How can governments avoid making similar policy mistakes in the future? The ACCC’s recommendations, together with the proposed National Energy Guarantee (NEG), provide a solid foundation for Australia’s future energy policy.
First, the future is hard to predict, so good policy adapts to change. The NEG provides a flexible framework to direct energy policy towards a low-emission, high-reliability, low-cost future. Reviewing and adjusting the emissions target along the way will enable Australia’s energy policy to respond to new technologies and shifting cost structures, while maintaining consistency with economy-wide targets.
Second, it is hard to pick winners, so good policy creates clear market signals. The NEG provides the energy industry with clear expectations, but is technology-agnostic and minimises government intervention. This encourages the market to find the most cost-effective way to reduce emissions and ensure reliability.
The ACCC report also recommends simplifying retail electricity offers, which would make it easier for consumers to find a good deal, and in turn making the market more competitive.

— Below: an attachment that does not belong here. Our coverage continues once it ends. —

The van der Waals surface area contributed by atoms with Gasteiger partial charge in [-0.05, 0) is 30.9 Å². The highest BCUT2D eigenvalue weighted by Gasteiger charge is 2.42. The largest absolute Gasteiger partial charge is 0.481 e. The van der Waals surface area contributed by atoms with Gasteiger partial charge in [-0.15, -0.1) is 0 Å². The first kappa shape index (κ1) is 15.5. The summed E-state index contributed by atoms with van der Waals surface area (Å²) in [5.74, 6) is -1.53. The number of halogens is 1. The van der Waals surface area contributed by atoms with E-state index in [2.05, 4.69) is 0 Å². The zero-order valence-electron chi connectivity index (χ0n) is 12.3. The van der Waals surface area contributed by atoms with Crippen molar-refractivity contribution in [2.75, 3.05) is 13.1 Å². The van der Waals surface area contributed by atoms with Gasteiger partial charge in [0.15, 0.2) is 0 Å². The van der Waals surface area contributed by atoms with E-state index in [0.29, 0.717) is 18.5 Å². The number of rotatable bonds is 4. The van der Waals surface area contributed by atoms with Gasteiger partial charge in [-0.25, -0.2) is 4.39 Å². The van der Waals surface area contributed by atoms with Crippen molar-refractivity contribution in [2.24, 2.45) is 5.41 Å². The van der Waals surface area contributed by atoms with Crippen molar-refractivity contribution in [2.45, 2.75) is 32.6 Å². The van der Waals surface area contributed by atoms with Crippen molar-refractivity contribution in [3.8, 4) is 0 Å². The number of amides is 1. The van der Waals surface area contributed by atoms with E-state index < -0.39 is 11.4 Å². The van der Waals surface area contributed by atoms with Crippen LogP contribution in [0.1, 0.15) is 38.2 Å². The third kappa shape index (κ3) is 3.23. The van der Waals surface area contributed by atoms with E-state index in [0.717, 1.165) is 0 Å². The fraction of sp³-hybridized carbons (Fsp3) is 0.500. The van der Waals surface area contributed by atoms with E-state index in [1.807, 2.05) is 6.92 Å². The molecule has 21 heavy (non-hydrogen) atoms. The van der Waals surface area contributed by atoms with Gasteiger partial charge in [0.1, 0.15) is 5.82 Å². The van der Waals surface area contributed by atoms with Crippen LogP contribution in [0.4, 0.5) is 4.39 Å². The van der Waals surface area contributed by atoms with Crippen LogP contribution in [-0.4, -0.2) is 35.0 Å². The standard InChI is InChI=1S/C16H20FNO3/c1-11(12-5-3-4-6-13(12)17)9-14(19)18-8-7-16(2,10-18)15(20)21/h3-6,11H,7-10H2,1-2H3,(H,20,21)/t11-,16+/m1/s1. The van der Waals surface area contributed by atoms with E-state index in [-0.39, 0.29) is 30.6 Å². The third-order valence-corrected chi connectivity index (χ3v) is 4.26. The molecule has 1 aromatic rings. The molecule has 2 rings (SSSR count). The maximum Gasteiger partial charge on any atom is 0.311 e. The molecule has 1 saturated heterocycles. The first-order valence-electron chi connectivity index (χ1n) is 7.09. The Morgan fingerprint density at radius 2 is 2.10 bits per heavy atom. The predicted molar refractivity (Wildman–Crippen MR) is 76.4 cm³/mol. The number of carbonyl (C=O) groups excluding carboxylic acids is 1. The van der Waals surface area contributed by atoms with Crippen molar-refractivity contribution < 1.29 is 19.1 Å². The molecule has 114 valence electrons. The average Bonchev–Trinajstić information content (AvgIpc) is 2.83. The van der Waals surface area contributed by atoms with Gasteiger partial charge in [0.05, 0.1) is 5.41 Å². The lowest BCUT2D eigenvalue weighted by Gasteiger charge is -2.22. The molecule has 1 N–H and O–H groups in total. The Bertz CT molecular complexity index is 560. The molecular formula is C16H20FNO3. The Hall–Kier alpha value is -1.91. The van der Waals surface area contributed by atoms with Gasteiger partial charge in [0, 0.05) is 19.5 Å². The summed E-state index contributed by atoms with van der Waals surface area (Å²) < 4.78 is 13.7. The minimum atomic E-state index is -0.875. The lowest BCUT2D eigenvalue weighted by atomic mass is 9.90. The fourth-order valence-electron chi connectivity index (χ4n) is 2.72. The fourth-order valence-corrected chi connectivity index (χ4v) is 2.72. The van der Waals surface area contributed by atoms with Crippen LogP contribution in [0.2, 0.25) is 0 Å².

Politicians have an opportunity to draw a line in the sand on narrow, technology-specific policies such the SRES. An integrated energy and climate policy should focus on good design, and then step back and let the market pick the winners.
Other ministers joined in. Treasurer Scott Morrison labelled the plan a “a big thumping electricity tax” and Environment Minister Greg Hunt branded it “Julia Gillard’s carbon tax on steroids”, warning of “even higher electricity prices for Australian families”.
The centrepiece of the Coalition’s climate policy, meanwhile, is the A$2.5 billion Emissions Reduction Fund. An important element of this scheme is the “safeguard mechanism”, which is due to kick in on July 1 this year. This has implications for the electricity sector and may also affect electricity prices.
These policies will affect the wholesale electricity market, in which electricity is bought from power generators and sold on to retailers and consumers.
As you can see from the figure to the right, the competitive component of the retail prices makes up about 50% of the typical household electricity bill, and the wholesale component typically makes up half of that. The other major cost is poles and wires.
So how exactly will the different climate policies affect electricity prices?
The safeguard mechanism (Coalition)
The safeguard mechanism will require Australia’s largest emitters to keep emissions below a baseline. This will prevent emissions reductions under the ERF being offset by increases elsewhere. Businesses that go over the baseline will have to pay.
The safeguard is based on the high point in annual emissions from the whole electricity sector between 2009-10 and 2013-14. Generators’ individual baselines and associated penalties only come into play if the whole sector goes over the baseline.